• Jun 02, 2015
  • by Alex Tiscareno

Still being used as an additive to 70% of the drinking water in the US, Fluoride is the only chemical added to water for the purpose of medical treatment. Most developed countries, including Japan and 97% of the western European population, do not consume fluoridated water. After doing a significant amount of research it seems like this should most certainly be a matter of choice for these reasons:

Fluoride in Drinking Water – Cons

  • The dose cannot be controlled. Once fluoride is put in the water it is impossible to control the dose each individual receives because people drink different amounts of water. Being able to control the dose a patient receives is critical. Some people (e.g., manual laborers, athletes, diabetics, and people with kidney disease) drink substantially more water than others.
  • The fluoride goes to everyone regardless of age, health or vulnerability.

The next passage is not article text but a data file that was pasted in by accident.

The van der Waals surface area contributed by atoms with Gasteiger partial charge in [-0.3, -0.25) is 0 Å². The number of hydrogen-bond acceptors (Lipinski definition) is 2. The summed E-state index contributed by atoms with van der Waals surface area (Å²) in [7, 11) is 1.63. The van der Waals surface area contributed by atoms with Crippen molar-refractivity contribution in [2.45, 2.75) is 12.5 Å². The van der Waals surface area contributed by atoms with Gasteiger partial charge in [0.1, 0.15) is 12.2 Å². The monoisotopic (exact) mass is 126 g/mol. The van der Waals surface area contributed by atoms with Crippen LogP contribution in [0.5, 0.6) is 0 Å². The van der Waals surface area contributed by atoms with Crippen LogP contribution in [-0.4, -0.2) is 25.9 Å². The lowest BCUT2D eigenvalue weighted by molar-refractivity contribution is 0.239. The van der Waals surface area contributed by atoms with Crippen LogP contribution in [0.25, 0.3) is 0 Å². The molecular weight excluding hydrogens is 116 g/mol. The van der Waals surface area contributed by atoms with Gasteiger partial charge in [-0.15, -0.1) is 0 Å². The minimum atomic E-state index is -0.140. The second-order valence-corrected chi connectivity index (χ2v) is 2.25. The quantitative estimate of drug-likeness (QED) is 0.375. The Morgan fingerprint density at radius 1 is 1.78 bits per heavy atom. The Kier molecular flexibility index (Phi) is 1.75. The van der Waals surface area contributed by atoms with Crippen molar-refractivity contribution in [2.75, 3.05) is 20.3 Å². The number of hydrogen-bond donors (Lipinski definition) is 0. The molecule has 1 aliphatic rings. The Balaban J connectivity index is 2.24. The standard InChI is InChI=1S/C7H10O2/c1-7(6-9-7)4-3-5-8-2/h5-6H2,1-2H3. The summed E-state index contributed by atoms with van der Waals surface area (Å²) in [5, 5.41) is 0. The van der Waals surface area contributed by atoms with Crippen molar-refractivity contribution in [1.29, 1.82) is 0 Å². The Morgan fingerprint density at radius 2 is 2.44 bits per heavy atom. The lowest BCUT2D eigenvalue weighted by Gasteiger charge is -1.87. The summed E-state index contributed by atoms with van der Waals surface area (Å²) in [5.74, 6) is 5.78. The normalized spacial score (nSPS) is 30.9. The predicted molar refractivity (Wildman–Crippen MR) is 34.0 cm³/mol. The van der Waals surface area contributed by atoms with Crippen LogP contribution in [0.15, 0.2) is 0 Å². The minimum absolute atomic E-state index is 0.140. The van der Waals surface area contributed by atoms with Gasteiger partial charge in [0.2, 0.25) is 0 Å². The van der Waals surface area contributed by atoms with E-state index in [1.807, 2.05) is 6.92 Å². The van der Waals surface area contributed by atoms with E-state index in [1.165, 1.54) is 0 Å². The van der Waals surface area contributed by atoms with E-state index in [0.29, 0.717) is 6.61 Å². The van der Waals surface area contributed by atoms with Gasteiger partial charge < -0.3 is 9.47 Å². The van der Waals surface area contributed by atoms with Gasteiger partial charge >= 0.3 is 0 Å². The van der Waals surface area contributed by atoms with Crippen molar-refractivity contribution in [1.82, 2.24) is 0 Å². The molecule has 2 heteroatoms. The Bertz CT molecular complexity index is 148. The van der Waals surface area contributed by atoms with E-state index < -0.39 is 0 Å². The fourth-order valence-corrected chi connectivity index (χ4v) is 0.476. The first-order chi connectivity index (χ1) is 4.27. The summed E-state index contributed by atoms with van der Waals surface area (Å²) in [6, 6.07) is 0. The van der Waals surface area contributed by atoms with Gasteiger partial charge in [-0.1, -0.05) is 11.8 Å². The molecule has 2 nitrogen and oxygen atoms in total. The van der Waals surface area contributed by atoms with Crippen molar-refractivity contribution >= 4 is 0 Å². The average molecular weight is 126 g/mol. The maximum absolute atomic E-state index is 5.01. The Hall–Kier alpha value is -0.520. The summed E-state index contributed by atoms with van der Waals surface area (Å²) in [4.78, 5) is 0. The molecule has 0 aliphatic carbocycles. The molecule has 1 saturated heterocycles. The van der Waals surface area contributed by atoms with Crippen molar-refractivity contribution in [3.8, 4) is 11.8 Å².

• Fluoride is not an essential nutrient. No disease, not even tooth decay, is caused by a “fluoride deficiency.”
  • The level in mothers’ milk is very low. It is perhaps not surprising that the level of fluoride in mother’s milk is remarkably low. This means that a bottle-fed baby consuming fluoridated water may get up to 300 times more fluoride than a breast-fed baby. There are no benefits, only risks, for infants ingesting this heightened level of fluoride at such an early age (an age where susceptibility to environmental toxins is particularly high).
  • Fluoride accumulates in the body. Healthy adult kidneys excrete 50 to 60% of the fluoride ingested each day (Marier & Rose 1971). The remainder accumulates in the body, largely in calcifying tissues such as the bones and pineal gland (Luke 1997, 2001). Infants and children excrete less fluoride from their kidneys and take up to 80% of ingested fluoride into their bones (Ekstrand 1994). The fluoride concentration in bone steadily increases over a lifetime (NRC 2006).

We could find no health benefits to having fluoride in drinking water. Considering the cons,  a good water filter for your family’s drinking water is key.